Behind the scenes #9
2016 appears to have passed by in the blink of an eye. Ton Coenen has already served a year as Executive Director of Rutgers. And despite the fact that we have a smaller staff complement than in 2015, we passed no fewer milestones!
We are pleased to offer you a peek behind the scenes at our (international) offices.
www.rutgers.id, .pk & .ug
Sexual and reproductive health: ‘jee haan!’ Rutgers’ Pakistan office has been carrying out pioneering work throughout the country since 1998. As sexuality education certainly cannot be taken for granted in Pakistan, one of the consequences is a large proportion of teenage pregnancies. Child marriage and sexual abuse are also relatively common occurrences there. A team comprising 21 members of staff nevertheless endeavours to bring about change in this regard.
In 2016 Dr Rubina Ali was placed in charge of our country office in Islamabad, replacing the highly respected Qadeer Baig, who had served as country representative for almost a decade.
As part of the new Right Here Right Now programme, Rutgers Pakistan is engaged in extensive research in collaboration with the Asian-Pacific Research and Resource Centre (ARROW). The two have dual objectives. The first is to set up alliances with potential partner organisations, thereby pooling their respective strengths. The second objective is to chart national legislation relating to sexual and reproductive health & rights (SRHR). This should enable us to set up joint advocacy activities. Incidentally, similar research is being performed in the other countries involved in the RHRN programme.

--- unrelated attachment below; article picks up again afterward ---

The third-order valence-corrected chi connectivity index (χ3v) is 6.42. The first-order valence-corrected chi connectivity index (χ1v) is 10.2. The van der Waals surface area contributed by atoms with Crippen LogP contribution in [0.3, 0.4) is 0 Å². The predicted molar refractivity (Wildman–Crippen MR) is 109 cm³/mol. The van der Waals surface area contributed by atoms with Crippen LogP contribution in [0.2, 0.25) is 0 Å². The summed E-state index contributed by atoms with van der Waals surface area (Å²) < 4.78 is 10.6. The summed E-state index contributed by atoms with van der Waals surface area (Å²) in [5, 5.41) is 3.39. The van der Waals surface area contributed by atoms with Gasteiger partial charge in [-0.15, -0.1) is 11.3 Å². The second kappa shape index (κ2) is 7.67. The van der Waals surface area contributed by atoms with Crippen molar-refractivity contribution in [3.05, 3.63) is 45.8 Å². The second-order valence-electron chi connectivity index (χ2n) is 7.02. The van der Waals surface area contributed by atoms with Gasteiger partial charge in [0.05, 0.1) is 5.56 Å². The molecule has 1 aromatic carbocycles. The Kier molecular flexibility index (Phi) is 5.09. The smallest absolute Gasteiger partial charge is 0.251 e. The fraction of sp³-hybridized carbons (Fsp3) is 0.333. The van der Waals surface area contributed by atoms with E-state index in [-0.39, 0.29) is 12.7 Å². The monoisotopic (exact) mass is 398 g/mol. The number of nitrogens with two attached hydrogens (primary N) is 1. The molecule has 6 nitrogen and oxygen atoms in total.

Furthermore, the Yes I Do, Prevention+ and Get Up, Speak Out (GUSO) programmes were introduced in Indonesia, where all the essentials had been put in place by the close of 2016.
Rutgers Pakistan took the initiative to organise a journalism award for the best item on SRHR in the media. The award was the first of its kind in Pakistan, in effect openly acknowledging the significance of measures to tackle problems in the field of SRHR.
Rutgers Pakistan was part of the official Pakistan Government Delegation attending the annual UN Commission on Population and Development (CPD), thereby contributing directly to the improvement of sexual and reproductive health and rights at international level.
Sexual and reproductive health: ‘ya tentu saja!’ Our country office in Jakarta has been operating since 1997. Indonesia continues to struggle with high levels of HIV infection, unplanned pregnancy and unsafe abortion among its young people. Domestic violence is also commonplace. A local Rutgers staff of 21 cooperates with their network in tackling the aforementioned problems.
During the 2016 International Conference on Family Planning (ICFP) in Bali, Rutgers Indonesia also organised several successful side-events and a camp for young people. It has also taken steps to forge a partnership with the Indonesian National Family Planning & Population Development Board (BKKBN) which offered it the opportunity to participate in organising a Youth Summit on the sexual and reproductive health and rights of young people in Indonesia, attended by national representatives of NGOs, government ministries and youth organisations.
Given the recommendations made at the youth summit, it is to be expected that Indonesia will also participate in the Global Early Adolescent Study (GEAS), which is being held among 10 to 14-year-olds. The GEAS is vital in the field of SRHR, in that each participating country yields a broad range of data for the purposes of policy-makers, health professionals, intervention developers, parents and the young people themselves.
2016 was very much a year of programmes and alliances. A new advocacy platform was set up within the framework of the Right Here Right Now programme. The platform is designed to strengthen joint advocacy activities in Indonesia.
The GUSO, Prevention+ and Yes I Do programmes are also beginning to take shape here. Partners of Rutgers Indonesia and representatives of these programmes were also involved in the Women Deliver Conference held in Copenhagen. The lessons learned from the completed ASK and UFBR programmes were presented there.